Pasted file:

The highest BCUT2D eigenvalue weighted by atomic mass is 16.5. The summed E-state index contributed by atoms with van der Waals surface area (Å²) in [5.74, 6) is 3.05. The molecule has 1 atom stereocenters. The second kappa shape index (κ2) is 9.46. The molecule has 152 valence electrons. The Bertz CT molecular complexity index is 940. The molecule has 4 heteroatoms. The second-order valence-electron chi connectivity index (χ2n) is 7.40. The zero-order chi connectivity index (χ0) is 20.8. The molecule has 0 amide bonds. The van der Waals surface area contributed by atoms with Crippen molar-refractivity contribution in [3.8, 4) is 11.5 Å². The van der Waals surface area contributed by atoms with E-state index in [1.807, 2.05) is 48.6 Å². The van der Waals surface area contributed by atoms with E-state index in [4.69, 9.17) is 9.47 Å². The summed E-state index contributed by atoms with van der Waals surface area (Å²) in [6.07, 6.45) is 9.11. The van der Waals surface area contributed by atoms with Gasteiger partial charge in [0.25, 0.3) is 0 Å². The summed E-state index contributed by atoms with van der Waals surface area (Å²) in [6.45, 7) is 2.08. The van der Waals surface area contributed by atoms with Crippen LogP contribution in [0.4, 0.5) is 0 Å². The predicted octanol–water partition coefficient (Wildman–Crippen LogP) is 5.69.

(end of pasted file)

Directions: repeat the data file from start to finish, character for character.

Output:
The highest BCUT2D eigenvalue weighted by atomic mass is 16.5. The summed E-state index contributed by atoms with van der Waals surface area (Å²) in [5.74, 6) is 3.05. The molecule has 1 atom stereocenters. The second kappa shape index (κ2) is 9.46. The molecule has 152 valence electrons. The Bertz CT molecular complexity index is 940. The molecule has 4 heteroatoms. The second-order valence-electron chi connectivity index (χ2n) is 7.40. The zero-order chi connectivity index (χ0) is 20.8. The molecule has 0 amide bonds. The van der Waals surface area contributed by atoms with Crippen molar-refractivity contribution in [3.8, 4) is 11.5 Å². The van der Waals surface area contributed by atoms with E-state index in [1.807, 2.05) is 48.6 Å². The van der Waals surface area contributed by atoms with E-state index in [4.69, 9.17) is 9.47 Å². The summed E-state index contributed by atoms with van der Waals surface area (Å²) in [6.07, 6.45) is 9.11. The van der Waals surface area contributed by atoms with Gasteiger partial charge in [0.25, 0.3) is 0 Å². The summed E-state index contributed by atoms with van der Waals surface area (Å²) in [6.45, 7) is 2.08. The van der Waals surface area contributed by atoms with Crippen LogP contribution in [0.4, 0.5) is 0 Å². The predicted octanol–water partition coefficient (Wildman–Crippen LogP) is 5.69.